Wells Fargo hit with $2 billion fine over faulty mortgages

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Wells Fargo employees altered documents about business clients

Height Capital Markets senior banking analyst Ed Groshans discusses whether investors should still keep Wells Fargo in their portfolios, despite the recent report that the bank’s employees altered documents about business clients.

The U.S. attorney’s office in California announced Wednesday that it’s fining Wells Fargo $2.09 billion for allegedly mispresenting loan quality for mortgages it made and sold leading up to the 2008 financial crisis.

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The San Francisco-based bank said it will pay the civil penalty but did not admit to liability. According to allegations, Well Fargo originated and sold tens of thousands of residential mortgage loans that it knew contained misstated income information and didn’t meet quality standards, which in turn caused mortgage-backed bond investors to lose billions.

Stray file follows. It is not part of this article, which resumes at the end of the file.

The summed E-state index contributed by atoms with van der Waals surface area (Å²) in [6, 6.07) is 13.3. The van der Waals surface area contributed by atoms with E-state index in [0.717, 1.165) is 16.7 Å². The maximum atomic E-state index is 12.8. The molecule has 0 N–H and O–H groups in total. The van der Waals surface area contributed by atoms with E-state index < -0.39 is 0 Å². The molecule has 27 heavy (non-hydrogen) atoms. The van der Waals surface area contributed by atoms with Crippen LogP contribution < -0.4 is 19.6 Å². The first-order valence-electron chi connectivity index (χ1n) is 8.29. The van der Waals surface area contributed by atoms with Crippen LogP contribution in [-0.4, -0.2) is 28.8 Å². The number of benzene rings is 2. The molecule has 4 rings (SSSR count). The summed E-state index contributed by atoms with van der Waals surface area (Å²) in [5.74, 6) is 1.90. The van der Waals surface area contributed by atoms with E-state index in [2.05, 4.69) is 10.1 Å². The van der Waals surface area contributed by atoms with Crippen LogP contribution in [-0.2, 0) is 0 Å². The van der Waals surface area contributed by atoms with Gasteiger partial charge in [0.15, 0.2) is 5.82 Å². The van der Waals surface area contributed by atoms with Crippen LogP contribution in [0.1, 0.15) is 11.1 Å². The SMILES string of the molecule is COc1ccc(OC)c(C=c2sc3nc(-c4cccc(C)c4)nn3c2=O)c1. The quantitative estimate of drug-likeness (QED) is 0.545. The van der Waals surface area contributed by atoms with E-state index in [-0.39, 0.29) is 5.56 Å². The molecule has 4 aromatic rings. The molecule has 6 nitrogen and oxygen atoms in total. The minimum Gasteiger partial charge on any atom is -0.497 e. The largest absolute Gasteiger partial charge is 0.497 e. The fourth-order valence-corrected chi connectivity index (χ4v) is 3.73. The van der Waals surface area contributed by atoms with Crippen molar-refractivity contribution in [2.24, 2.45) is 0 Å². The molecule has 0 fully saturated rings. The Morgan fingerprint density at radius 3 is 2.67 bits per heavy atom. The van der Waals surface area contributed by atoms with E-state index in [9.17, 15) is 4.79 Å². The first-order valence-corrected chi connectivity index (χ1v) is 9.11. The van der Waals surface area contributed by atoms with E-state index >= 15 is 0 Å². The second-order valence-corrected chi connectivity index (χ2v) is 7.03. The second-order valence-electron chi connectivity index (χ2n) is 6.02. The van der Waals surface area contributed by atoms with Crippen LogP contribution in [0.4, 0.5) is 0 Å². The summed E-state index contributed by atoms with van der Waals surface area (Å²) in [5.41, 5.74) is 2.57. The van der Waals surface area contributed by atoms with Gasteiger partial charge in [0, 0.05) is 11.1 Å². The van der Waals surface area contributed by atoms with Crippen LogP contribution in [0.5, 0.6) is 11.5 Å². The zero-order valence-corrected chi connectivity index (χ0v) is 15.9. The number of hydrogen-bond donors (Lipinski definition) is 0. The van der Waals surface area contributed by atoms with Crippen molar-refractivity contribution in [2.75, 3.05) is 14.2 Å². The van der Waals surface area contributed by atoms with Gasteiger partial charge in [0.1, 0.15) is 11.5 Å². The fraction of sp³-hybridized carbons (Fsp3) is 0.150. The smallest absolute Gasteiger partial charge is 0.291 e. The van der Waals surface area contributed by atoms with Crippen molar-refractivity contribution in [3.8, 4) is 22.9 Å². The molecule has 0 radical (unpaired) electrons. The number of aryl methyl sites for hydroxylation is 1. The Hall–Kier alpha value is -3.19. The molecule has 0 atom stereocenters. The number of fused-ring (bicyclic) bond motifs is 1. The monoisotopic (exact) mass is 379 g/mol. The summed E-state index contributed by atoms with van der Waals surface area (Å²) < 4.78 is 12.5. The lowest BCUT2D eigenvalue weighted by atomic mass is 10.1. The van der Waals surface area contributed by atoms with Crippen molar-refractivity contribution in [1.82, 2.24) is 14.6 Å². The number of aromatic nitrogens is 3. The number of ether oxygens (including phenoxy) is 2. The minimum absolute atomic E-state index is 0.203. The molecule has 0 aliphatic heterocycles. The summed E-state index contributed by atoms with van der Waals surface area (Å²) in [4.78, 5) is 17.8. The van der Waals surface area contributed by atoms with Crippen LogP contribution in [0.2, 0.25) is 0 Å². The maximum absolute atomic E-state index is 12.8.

“Abuses in the mortgage-backed securities industry led to a financial crisis that devastated millions of Americans,” Alex Tse, the acting U.S. attorney for the Northern District of California, said in a statement. “Today’s agreement holds Wells Fargo responsible for originating and selling tens of thousands of loans that were packaged into securities and subsequently defaulted.”

Wells Fargo CEO Tim Sloan also released a statement Wednesday saying the company is  “pleased to put behind us these legacy issues regarding claims related to residential mortgage-backed securities activities that occurred more than a decade ago.”

Sloan also added that Wells Fargo still remains focused on its “important role as one of the nation’s leading providers of mortgage financing and on our commitment to expanding sustainable homeownership opportunities for our customers” despite the news.

However, the long-anticipated fine comes as the bank continues to grapple with a scandal involving fake customer accounts that erupted in 2016 as well as other scandals and government investigations over the years.

What’s more, in April, the Consumer Financial Protection Bureau and the Office of the Comptroller of the Currency fined the bank $1 billion over claims of improper mortgage and auto-lending practices.